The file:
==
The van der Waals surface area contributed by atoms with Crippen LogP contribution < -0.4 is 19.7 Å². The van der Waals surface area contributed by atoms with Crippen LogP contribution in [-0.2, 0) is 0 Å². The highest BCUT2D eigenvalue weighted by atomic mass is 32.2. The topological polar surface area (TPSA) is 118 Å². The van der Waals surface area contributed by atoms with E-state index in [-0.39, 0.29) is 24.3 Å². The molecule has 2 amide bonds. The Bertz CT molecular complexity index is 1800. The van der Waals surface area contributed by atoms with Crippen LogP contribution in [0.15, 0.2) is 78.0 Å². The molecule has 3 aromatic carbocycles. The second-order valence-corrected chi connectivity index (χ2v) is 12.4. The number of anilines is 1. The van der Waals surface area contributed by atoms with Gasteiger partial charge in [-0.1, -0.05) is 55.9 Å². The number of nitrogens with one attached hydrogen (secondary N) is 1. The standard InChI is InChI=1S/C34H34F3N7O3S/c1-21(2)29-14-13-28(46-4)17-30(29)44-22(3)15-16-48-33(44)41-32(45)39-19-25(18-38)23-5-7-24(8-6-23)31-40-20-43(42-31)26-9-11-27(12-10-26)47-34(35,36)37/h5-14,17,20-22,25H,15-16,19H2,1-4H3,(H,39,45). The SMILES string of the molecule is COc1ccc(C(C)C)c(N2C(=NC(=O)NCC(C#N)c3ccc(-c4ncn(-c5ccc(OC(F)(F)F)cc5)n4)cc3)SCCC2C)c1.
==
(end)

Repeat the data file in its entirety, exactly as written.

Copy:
The van der Waals surface area contributed by atoms with Crippen LogP contribution < -0.4 is 19.7 Å². The van der Waals surface area contributed by atoms with Crippen LogP contribution in [-0.2, 0) is 0 Å². The highest BCUT2D eigenvalue weighted by atomic mass is 32.2. The topological polar surface area (TPSA) is 118 Å². The van der Waals surface area contributed by atoms with E-state index in [-0.39, 0.29) is 24.3 Å². The molecule has 2 amide bonds. The Bertz CT molecular complexity index is 1800. The van der Waals surface area contributed by atoms with Crippen LogP contribution in [0.15, 0.2) is 78.0 Å². The molecule has 3 aromatic carbocycles. The second-order valence-corrected chi connectivity index (χ2v) is 12.4. The number of anilines is 1. The van der Waals surface area contributed by atoms with Gasteiger partial charge in [-0.1, -0.05) is 55.9 Å². The number of nitrogens with one attached hydrogen (secondary N) is 1. The standard InChI is InChI=1S/C34H34F3N7O3S/c1-21(2)29-14-13-28(46-4)17-30(29)44-22(3)15-16-48-33(44)41-32(45)39-19-25(18-38)23-5-7-24(8-6-23)31-40-20-43(42-31)26-9-11-27(12-10-26)47-34(35,36)37/h5-14,17,20-22,25H,15-16,19H2,1-4H3,(H,39,45). The SMILES string of the molecule is COc1ccc(C(C)C)c(N2C(=NC(=O)NCC(C#N)c3ccc(-c4ncn(-c5ccc(OC(F)(F)F)cc5)n4)cc3)SCCC2C)c1.